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ATW Editor's Blog

The bigger questions of British Airways’ IT meltdown


As with all disasters, natural or man-made, there comes a time for mopping up, analysis and self- examination. What was learned? How can this be avoided again? That’s where British Airways sits now, as schedules return to normal after the IT meltdown that essentially shut down its London Heathrow and Gatwick operations over the weekend.

The most obvious questions – how did this happen and how to prevent it again? – will be answered eventually. Most critically, BA needs to understand and explain why its backup system also failed after a power surge apparently knocked out the airline’s IT system. What’s the point of a backup if it depends on the same system that underpins the main IT system? If, as BA seems to believe, the IT failure was caused by a power surge, why was the backup system not on a separate grid?

But those will still be the relatively easy questions to address. More challenging will be how much damage has this done to BA’s reputation?

The timing for such a public fiasco could hardly have been worse. A UK holiday weekend when thousands of people who were anticipating a break, perhaps lying on a sunbed, instead ended up lying miserable on an airport floor. And all those images of frustrated, stranded passengers, horrific queues and piles of bags come as the US airlines are under a fierce spotlight for their customer service disasters. For many fliers and lawmakers, the BA meltdown will only confirm their belief that airlines will only give proper customer service when they are compelled to by regulation.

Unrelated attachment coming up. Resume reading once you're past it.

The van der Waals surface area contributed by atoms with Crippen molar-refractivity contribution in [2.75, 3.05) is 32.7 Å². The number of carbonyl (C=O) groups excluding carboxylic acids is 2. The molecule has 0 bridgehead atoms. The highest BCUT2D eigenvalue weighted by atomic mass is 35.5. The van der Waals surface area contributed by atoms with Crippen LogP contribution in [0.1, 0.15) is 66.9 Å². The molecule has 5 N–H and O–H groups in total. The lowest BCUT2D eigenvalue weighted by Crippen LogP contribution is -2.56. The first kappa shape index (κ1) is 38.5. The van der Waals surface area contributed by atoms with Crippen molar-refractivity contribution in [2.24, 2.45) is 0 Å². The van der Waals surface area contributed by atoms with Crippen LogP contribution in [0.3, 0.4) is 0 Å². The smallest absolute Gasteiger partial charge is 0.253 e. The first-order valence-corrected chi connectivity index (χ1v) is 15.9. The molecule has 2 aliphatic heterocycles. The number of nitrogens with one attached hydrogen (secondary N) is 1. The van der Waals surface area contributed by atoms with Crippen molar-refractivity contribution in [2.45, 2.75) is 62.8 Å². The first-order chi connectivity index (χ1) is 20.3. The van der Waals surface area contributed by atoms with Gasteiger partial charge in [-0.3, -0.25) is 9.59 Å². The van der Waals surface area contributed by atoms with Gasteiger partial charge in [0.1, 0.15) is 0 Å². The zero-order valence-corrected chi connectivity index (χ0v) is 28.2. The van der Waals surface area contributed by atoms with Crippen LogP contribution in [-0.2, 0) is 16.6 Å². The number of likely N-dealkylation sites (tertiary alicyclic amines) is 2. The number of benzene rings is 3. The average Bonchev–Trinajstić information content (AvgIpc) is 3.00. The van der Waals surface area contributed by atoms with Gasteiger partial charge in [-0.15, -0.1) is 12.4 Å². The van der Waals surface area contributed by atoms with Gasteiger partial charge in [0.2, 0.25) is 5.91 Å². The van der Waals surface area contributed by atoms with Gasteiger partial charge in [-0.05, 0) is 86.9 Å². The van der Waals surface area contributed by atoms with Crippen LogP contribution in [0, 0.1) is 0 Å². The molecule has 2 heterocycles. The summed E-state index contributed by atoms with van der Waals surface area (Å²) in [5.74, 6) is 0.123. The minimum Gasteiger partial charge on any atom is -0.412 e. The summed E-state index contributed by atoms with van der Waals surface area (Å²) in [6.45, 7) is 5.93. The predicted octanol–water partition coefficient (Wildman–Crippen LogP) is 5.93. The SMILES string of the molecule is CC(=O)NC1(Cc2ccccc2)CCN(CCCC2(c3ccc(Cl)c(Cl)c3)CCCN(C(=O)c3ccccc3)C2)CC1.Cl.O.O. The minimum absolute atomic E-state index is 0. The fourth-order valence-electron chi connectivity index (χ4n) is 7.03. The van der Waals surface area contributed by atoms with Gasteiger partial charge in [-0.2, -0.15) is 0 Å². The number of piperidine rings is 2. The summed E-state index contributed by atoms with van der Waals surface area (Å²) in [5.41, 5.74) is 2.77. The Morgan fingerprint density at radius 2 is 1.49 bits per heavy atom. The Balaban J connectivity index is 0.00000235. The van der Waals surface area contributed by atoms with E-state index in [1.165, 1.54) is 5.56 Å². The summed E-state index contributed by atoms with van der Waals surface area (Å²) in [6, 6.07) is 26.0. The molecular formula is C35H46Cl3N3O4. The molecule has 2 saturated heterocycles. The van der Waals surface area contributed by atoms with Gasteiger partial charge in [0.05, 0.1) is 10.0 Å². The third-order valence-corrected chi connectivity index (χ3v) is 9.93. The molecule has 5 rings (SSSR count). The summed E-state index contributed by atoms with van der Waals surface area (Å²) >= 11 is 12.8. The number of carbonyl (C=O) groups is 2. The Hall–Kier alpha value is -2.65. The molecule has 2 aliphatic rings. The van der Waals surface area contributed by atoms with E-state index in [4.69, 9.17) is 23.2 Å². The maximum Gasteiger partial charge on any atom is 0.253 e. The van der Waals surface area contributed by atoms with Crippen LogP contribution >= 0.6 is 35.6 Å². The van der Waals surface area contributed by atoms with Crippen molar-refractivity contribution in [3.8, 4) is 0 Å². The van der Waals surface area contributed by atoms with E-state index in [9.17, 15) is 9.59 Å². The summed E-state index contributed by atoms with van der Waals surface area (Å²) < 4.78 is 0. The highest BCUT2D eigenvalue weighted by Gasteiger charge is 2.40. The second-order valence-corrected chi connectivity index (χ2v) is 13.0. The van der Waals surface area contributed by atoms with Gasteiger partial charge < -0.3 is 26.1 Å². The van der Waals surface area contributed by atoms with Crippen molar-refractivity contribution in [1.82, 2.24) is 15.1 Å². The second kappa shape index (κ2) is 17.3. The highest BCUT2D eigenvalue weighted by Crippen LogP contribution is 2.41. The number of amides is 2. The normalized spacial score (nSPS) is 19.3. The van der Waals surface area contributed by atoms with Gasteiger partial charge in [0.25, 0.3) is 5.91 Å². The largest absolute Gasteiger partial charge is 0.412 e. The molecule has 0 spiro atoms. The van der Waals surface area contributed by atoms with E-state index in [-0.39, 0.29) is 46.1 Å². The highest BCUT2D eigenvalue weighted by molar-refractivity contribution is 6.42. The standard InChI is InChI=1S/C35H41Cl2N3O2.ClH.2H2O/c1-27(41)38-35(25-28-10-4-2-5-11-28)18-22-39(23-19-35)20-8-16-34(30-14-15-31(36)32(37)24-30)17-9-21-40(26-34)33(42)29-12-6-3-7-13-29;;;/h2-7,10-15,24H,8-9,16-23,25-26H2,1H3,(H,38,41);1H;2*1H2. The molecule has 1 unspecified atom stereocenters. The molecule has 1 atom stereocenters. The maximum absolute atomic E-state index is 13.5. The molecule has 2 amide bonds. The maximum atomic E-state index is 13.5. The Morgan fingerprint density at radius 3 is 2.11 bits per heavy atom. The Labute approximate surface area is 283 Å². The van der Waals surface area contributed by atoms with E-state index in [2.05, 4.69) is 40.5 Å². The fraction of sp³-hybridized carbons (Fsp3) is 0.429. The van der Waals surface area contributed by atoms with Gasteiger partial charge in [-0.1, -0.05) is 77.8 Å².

Yes, it’s important to note that BA’s IT failure did not cross any safety barriers. No aircraft or human was put in danger. But really, in 2017, what credibility does an airline have if all it can say that is it will get you to your destination in one piece? Safety is a given in this industry, which is as it should be. But this is also a service industry. Whatever your customer service promise, you had better deliver on it or get into the utilities business.

BA’s IT failure, coupled with what seems to have been a related difficulty in communicating to affected passengers timely information on the situation and their options, will lead most passengers to believe the one thing they have going for them is the European Union’s consumer compensation rules. For good reason, airlines have concerns about these rules and the pressure they put on carriers. But an incident like the BA failure means the EU rules will likely stay firm – perhaps even be bolstered and be copied by US lawmakers who are questioning customer service practices of American carriers.

BA is mopping up. But the consequences of its highly-visible failure could be less easy to sweep away.

Karen Walker Karen.walker@penton.com

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